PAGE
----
Wednesday, December 24, 2008

A Stable Lamp is Lighted

Readings: The Nativity of our Lord, Proper 1, Year B, Christmas Eve
Hymn: "A Stable Lamp is Lighted"

Perhaps you can't hear the words of our Old Testament reading without Handel's Messiah running through your head. Surely, lofty music of some kind should accompany the mighty words of Isaiah, which promise the people Israel the end to their wars, and a son from among their own, given by God Himself to lead them in righteousness - in Peace, among themselves and with their neighbors.

Fast forward 800 years. Israel has been conquered by Babylon, the Lord's Temple destroyed, and the people deported. Then Babylon was conquered by Persia and the people are allowed to return to Jerusalem to rebuild the Temple. But Israel was not long to remain even semi-independent. Now it lies under the domination of the Roman Empire, with the destruction of the Second Temple just 70 years or so in its future. And what do we have to say about it?

There, in that cow's feed-trough. The words of Isaiah's prophecy are fulfilled in - just this baby.

Anybody from Isaiah's time, or even the baby's own time, would say, "Yeah, right."

"O sing to the Lord a new song," goes our Psalm. How about, The diapers they need a-changin'?

All this fuss over a newborn is just plain nutty. Sure, there are infancy stories of demi-gods, heroes, and incarnations of gods in other religions. But we Christians are the only people on earth who actually revere a mother and her baby. And we tell ourselves that this baby is Eloheinu Melech ha-Olam, the Lord our God, Ruler of the Universe!

"Ascribe to the Lord glory and strength," continues the Psalm. Babies are many things, but they are not strong. And we must add that this kid will never travel, write, or lead nations. Instead he will be executed as a common criminal for stirring up trouble against the Romans, and for impugning the right of Caesar to crown kings by claiming some sort of kingship for himself.

And yet, some shepherds (another classy occupation) who were stuck out in their fields watching their sheep get this spectacular and frightening vision. They were surrounded, enveloped by bright light. Then an angel says, "Don't be afraid, I'm here to make you this special offer. Go down to the town and find this baby lying in a cow's feed-trough. That's God come down to save you all." A few more fireworks, thousands of angels singing to them, and off they go.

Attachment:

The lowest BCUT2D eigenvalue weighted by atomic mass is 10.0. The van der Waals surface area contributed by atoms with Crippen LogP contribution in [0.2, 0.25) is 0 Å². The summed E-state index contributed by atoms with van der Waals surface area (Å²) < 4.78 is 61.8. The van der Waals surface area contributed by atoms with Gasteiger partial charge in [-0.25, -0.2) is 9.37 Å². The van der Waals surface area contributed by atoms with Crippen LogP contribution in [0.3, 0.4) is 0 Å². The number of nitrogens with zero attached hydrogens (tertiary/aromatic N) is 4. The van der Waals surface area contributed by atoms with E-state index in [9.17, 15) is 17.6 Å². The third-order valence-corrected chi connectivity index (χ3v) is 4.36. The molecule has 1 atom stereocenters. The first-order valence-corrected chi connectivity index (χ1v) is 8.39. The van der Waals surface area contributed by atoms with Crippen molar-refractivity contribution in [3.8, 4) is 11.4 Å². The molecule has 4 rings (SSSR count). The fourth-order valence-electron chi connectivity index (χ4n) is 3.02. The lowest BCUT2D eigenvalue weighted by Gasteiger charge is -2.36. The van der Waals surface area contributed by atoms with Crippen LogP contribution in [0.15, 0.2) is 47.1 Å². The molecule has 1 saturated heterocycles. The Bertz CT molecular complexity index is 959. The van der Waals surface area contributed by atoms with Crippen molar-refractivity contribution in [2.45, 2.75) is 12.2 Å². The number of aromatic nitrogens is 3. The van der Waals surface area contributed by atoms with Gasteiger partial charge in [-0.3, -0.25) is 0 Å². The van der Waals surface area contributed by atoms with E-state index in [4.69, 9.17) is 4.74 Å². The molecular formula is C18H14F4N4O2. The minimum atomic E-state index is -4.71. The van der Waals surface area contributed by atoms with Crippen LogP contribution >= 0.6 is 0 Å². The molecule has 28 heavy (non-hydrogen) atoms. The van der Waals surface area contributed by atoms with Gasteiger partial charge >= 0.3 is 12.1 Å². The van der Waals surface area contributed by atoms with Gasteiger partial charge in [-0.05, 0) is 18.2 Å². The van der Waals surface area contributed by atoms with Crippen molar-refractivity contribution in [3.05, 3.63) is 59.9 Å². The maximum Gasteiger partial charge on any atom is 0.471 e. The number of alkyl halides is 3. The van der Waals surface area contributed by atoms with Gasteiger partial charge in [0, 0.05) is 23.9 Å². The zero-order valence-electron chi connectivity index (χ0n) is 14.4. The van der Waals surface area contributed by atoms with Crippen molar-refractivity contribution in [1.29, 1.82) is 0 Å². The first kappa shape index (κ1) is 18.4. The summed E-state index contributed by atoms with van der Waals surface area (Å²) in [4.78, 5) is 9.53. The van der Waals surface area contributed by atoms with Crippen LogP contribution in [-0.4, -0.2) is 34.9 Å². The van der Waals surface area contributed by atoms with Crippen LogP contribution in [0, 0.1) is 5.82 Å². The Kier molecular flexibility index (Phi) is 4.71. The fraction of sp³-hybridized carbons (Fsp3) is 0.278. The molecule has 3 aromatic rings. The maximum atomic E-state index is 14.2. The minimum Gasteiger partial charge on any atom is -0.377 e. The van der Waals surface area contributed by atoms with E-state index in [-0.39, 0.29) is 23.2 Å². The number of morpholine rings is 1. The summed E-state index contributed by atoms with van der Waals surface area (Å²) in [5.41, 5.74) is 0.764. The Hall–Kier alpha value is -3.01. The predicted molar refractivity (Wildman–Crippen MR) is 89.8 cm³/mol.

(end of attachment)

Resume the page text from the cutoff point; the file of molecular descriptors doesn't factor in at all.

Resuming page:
They find the kid, all right. And they tell his mother what they have seen and heard. Not even she is sure she believes it.

And yet...

Here we are, back to the theme of God turning the usual cultural values on their heads. The low is high, the high are to be brought low. The first shall be last and the last first. And God is still God, but God has indeed come down among us as just this baby. "A barn shall harbor Heaven, a stall become a shrine!"

The newborn Jesus and the shepherds looking at him heard no songs of derision that night. They heard songs of the original love from which we learn our capacity to love. Lullabies. Mary sang him lullabies.

For God so loved the world that He endured the terror and shame of becoming limited and helpless for our sake, just to be with us as one of us. To be just this baby. So that he could grow up to do the Gospel, not just to proclaim it. To walk the walk, not just talk the talk. To put his hide on the line for us.

So now Peace be with you. There is war and conflict all around the world, there is a deepening financial crisis threatening to eat up your wealth, and you have other troubles. And yet Peace be with you. A deep peace filling your entire being for this one night. This Silent Night, this Holy Night.

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